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Beedie School of Business
Business Co-op Program Manager

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By the end of my degree, I completed 5 co-op work terms. I just couldn’t get access to the same high calibre job postings on the outside as I could through co-op.

You’ve completed one or two 4-month co-op work terms.  At each job, you learned new technical and soft skills.  Your experiences were mostly positive, you grew your network, made good contacts and now you’ve got professional references for a future job application. Why go through the co-op office for a 3rd, 4th or 5th work term?  Why hand over ~$800 in tuition/semester when you can find a job yourself?  These are valid questions that I asked myself and my Co-op Coordinator when I was a student.

There are multiple pathways to interesting student jobs other than senior co-op (3rd, 4th, 5th work terms), and there are plenty of online job platforms. MyExperience isn’t one of them if you’re looking outside co-op.  Yet this is where the best known employers post jobs for qualified, registered, and insured students.  Yes, insured. 

Did you know that as a registered co-op student, you’re covered for ~$3,000,000 liability and you’re still covered under your parents’ B.C. medical health insurance plan?  You might think, “so what?” if you’re healthy.  But some students depend in this benefit and discover that by doing an unregistered “internship” outside of co-op, their health insurance will cost them or their parents ~ $1000/month, depending on their medical condition.  Compare that to $800 co-op tuition/semester. 

Aside from liability insurance, health coverage, and full-time student status, there are other real benefits to completing 3rd, 4th and 5th co-op work terms.  Students who wish they’d done more co-op before graduating tell us this:

  • Having co-op experience on your resume is great.  In reality though, graduating with 4-8 months’ experience in a job market that generally requires a minimum of 1-2 years experience can mean another year of entry level work, before someone at that dream job will look at your resume.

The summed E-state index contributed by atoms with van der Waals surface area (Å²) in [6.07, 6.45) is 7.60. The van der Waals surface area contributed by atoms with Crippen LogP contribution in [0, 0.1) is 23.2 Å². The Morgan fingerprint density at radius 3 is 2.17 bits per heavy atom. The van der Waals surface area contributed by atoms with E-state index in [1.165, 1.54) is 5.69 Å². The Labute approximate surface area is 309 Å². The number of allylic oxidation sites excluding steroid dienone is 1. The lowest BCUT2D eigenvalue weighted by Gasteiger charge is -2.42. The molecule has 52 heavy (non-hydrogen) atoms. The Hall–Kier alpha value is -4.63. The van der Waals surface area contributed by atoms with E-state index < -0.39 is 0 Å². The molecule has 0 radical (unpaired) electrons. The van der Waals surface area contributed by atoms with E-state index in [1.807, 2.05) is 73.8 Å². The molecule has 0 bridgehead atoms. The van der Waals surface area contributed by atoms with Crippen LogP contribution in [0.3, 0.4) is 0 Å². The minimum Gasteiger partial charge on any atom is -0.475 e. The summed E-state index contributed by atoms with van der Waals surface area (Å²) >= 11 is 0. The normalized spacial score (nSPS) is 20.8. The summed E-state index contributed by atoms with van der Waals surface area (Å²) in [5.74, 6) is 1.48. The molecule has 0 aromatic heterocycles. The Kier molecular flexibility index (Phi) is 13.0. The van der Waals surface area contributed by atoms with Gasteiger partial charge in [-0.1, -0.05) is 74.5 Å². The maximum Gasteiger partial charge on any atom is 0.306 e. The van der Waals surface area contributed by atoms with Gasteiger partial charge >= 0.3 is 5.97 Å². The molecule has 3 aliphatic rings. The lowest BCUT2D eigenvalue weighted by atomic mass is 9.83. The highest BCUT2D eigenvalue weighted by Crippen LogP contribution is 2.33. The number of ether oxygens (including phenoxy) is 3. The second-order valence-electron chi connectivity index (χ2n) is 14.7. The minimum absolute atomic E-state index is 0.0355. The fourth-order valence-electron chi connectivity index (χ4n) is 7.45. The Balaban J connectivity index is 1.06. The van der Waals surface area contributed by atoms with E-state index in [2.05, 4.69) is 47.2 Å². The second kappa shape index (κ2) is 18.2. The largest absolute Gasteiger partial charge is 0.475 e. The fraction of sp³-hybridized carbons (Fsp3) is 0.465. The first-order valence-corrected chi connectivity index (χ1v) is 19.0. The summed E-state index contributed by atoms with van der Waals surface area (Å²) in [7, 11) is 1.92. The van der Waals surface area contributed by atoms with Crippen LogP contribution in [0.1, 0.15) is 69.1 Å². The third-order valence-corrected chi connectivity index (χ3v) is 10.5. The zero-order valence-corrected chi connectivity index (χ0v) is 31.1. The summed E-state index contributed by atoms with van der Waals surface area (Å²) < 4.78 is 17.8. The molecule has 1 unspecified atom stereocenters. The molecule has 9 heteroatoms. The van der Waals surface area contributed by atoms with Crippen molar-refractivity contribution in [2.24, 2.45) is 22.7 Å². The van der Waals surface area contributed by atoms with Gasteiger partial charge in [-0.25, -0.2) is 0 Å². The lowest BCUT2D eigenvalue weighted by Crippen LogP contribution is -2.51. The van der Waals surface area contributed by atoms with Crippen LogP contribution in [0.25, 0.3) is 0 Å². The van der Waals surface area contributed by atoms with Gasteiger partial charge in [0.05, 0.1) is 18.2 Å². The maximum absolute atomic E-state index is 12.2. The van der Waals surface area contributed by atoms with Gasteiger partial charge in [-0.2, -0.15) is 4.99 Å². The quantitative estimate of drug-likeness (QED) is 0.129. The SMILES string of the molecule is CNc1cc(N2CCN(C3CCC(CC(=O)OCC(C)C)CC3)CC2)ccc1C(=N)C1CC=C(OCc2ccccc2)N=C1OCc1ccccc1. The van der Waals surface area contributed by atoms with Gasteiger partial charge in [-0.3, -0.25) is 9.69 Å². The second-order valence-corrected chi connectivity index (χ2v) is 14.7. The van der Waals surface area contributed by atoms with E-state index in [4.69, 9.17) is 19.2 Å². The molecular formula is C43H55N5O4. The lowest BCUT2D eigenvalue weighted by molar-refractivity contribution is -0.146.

• The companies and organizations you have access to as a co-op student are not the companies and organizations you’ll have access to as a new grad. If you want to work for an elite organization, you’ll need to be in the top 1% of applicants in a much more competitive pool. The fastest and most effective way to get your foot in the door is to have worked for the organization as a student. That being said, if you’ve done two co-op terms and neither of those were with the company of your dreams, you should apply through co-op. You could get a job there through formal relationships already established by your co-op program.  That’s what co-op Coordinators are paid to do: find great co-op jobs with solid companies.

  • Competition gets stiff after graduation as you go from competing with other university students to competing with industry professionals. Having 8 months of experience won’t cut it for most companies. For elite organizations, the supply of semi-qualified recent grads is exponential. Positions are not. 

  • In your first 1-2 co-op positions, you were just getting started. To really maximize the resume-building and contact-making opportunities that co-op provides, you want to have a few terms under your belt where you walked in and wowed your supervisors. The ability to do this comes with experience. 

  • The more co-op terms you complete, the larger your pool of potential post-grad employers becomes. This increases your probability of getting a job upon graduation.  A good job. 

Come talk to us if you have questions about doing a senior (3rd, 4th or 5th) co-op work term, available as long as you’re still a student at Beedie. By the end of my degree, I completed 5 co-op work terms. I just couldn’t get access to the same high calibre job postings on the outside as I could through co-op. And doing senior co-op helped me go further, faster. 

Beyond the Blog

  • Are you a Beedie Business student looking to expand your career options? Connect with the Beedie Co-op program, here. 

  • Learn more about the benefits of co-op from students who've been there

Business Co-op Program Manager
Tanya Behrisch is the Manager of the Business Co-op Program who writes on topics relating to work place culture and enjoys using humor to teach job search success. She’s got a knack for job development in foreign countries, especially Germany and Japan.  What she enjoys most about her job are the 11 people with whom she works in Business Co-op, especially being on a supportive team of colleagues who care each other. Tanya paints coastal landscapes in oil and sells her work privately.  Currently she’s working on canvas 5 feet across, 3 feet high.  It keeps her on her toes and off of Netflix.  She’s a fiction hound, with a particular fondness for contemporary Canadian, UK, Indian, Australian and American writers. Reach out to her, she’d love to hear from you. You can find Tanya on LinkedIn.

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